What I mean is just that I find it really hard. I like it when my pieces are done, and there are quite a few that I’m very happy with and think are well-written. But the production of that work is not in any way relaxing or comforting. I always struggle with that writing. Always feel a strong sense of imposter-syndrome, and never find that the words or the ideas just come.

Just how difficult it is has become really clear to me in the last couple of years, as I’ve completed a draft of a novel and an early draft of a memoir — a memoir focussed on “the unessay,” a way of teaching academic writing, in fact. After a bit of a rough start on the novel, I came to find those quite easy to write as well. For most of 2021-2022, for example, I was easily able to write about 700 words an hour on the two books, for a couple of hours each day. In fact, I came to rely on that writing to make the rest of my day enjoyable: I could put up with the meetings, emails, and academic strife better, I found, when I had a couple of hours of writing on those books out of the way first.

This is something that has never been true of academic articles.

Throughout my life I’ve wondered why this is. And while this is the point in an essay where you turn to the concluding realisation you’ve been building to, in this one, I don’t really have anything like that. I still don’t know why it is so hard. My best guess is that it is some combination of self-image and, weirdly, sense of (lack of) audience. Ever since I was an undergraduate, scholarly research and writing is the one thing I’ve wanted to do well — I was less concerned about it in high school — and I suspect that my difficulties with it came from a kind of perfectionism associated with that desire. If doing something well is core to your self-identity, I assume that raises the pressure on each performance: I don’t want to write good articles, I want to write perfect ones.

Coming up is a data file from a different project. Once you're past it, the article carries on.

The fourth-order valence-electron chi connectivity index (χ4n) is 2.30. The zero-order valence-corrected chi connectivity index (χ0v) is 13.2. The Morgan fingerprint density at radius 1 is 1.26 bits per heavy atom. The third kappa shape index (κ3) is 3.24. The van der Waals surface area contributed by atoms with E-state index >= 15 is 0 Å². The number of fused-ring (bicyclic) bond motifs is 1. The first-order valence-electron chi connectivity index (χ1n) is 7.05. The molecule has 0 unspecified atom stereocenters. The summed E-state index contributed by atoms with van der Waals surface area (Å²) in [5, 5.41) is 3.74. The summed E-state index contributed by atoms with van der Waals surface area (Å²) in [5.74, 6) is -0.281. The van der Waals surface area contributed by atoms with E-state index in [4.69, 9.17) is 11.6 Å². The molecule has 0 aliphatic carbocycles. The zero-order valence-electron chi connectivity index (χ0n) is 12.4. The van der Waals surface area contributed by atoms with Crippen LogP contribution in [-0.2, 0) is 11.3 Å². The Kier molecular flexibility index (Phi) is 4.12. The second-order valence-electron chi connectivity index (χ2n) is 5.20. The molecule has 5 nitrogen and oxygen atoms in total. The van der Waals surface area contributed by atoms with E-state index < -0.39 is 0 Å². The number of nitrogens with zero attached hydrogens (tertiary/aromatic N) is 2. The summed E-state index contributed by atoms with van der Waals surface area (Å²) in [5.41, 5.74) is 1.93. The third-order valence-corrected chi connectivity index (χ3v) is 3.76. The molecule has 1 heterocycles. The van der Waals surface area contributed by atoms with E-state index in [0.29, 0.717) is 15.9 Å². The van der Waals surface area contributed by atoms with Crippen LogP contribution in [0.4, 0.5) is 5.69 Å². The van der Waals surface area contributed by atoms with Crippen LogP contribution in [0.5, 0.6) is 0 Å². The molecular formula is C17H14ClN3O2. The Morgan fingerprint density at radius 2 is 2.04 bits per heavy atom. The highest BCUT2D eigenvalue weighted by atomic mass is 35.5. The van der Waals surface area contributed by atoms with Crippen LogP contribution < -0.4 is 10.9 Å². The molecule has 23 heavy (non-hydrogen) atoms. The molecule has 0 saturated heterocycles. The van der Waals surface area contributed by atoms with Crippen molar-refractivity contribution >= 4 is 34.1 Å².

The other one, oddly, is a sense of a lack of an audience. All the other writing I have done — and all the other writing I find much easier — has an obvious (to me) audience: adjudication panels for grants, newspaper readers for op-eds, blog-readers (?) for blogs, union members or members of the administration for union blogs, the academics I know for talks. For some reason, however, I’ve never been able to have this same sense of audience for my academic writing. Perhaps this too is related to perfectionism: unlike everything else I write, articles are not written for audiences — they are written for eternity.

This past week in the lab, we’ve been discussing the degree to which it is o.k. to be wrong in one’s academic work. Not sloppy or inaccurate in what you do. But allowing yourself to be preliminary, to push ideas out, to challenge others to think things through differently. I know that some of my favourite researchers do this — in Old English studies, for example, I often say that I’d rather be Kenneth Sisam or Kevin Kiernan and have dozens of theses written to argue that I’m wrong in important areas I’ve opened up than be somebody who has only published things that are inarguably correct. I love the ease with which academic writers like them engage with their topics. You can see that they are enjoying their writing and an important part of the pleasure in reading them is probing their evidence and arguments to see where or if they are wrong or need qualification. Indeed that probing is an important part of their contribution to research.

And I’d pay anything to be able to be able to write like that.